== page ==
“As humans we’re interested in the past. It crosses cultural barriers and religious barriers,” says van der Lande.

Sometimes they are objects of great beauty or made with extraordinary technical skill: they could be magnificent works of sculpture or more mundane day-to-day items such as a Roman unguentarium, a glass container for oil. In the long term, antiquities tend to hold their value, particularly when compared with the seesawing values of some contemporary art.

Delaloye says: “At the moment Egyptian art captivates the imagination. Roman marble sculptures also perform well. And special mention must go to Cycladic idols, with their stylised look, which has been the base for so much contemporary and modern art.”

Indeed, she adds that over the past 10 years, the price of these ancient Cycladic objects, which can carry the distinct look of abstract mid-20th century sculpture, has risen 10-fold.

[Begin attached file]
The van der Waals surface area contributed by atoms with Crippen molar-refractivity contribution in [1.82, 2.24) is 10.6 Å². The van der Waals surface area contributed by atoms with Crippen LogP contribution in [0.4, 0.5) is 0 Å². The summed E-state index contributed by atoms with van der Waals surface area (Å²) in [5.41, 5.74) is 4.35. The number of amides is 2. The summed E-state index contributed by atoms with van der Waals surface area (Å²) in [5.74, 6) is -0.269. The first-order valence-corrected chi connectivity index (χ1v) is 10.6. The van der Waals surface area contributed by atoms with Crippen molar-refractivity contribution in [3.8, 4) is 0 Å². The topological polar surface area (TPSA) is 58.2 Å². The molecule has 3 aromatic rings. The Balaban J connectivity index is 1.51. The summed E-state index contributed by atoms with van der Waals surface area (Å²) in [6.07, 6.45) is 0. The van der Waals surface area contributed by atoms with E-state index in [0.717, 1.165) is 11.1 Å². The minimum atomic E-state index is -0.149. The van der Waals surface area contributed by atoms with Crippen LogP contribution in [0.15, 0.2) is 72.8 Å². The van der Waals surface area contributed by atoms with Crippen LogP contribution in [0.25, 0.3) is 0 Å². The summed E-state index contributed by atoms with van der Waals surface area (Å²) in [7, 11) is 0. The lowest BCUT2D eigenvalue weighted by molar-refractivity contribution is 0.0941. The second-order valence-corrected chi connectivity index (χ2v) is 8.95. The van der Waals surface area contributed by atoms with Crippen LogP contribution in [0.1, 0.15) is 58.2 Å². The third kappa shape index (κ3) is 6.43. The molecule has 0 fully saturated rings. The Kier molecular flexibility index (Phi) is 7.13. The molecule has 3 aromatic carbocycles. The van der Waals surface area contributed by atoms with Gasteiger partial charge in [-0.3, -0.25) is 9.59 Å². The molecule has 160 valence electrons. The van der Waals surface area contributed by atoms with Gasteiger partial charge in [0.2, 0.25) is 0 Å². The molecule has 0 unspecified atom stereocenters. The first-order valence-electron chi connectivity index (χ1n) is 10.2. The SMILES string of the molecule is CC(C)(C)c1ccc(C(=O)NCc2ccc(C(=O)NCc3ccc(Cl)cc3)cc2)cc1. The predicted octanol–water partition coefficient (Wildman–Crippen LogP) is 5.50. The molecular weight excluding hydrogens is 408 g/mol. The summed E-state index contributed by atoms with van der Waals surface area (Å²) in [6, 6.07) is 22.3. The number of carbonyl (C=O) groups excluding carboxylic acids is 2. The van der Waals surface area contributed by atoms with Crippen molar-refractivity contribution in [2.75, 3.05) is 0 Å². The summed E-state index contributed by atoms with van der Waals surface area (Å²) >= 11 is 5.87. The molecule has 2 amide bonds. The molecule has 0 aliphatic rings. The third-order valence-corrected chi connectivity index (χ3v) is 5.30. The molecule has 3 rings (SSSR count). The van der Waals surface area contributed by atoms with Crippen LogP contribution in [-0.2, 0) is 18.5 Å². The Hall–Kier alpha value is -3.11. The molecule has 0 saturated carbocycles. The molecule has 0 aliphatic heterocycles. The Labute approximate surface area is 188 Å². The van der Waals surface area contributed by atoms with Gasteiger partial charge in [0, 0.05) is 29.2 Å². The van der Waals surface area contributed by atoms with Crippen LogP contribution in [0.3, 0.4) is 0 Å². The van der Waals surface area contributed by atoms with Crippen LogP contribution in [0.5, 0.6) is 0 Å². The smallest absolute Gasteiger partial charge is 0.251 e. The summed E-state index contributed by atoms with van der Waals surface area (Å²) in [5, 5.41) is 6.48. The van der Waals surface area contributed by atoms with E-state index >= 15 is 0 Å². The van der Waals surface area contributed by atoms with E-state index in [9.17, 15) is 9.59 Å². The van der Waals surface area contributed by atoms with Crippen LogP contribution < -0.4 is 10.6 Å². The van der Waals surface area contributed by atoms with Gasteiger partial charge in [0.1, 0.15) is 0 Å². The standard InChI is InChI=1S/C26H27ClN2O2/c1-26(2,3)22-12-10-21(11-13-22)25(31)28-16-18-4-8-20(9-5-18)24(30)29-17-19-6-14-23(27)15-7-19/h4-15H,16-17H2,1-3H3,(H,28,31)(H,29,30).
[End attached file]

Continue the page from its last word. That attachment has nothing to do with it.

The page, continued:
Despite the greater focus on provenance, there are some in the academic community and in the culture ministries of archaeologically rich nations who believe that those in the antiquities market are not doing enough to ensure the objects that pass through their hands are properly verified.

Christos Tsirogiannis, a forensic archaeologist and associate professor at Aarhus University in Denmark, has prompted the withdrawal of a number of antiquities from sale after alerting the authorities to his investigatory work on objects he believes were being sold at auction illegitimately or with questionable provenance.

His advice to would-be buyers of antiquities is to exercise maximum caution when considering a purchase. “Open at random any catalogue from an auction house or antiquities dealer and check how many objects are detailed as accompanied by export licences from the true country of origin. Usually there are none.” That, he says, can leave the buyer at risk, since there is no documentary proof that the object left the country of origin legally.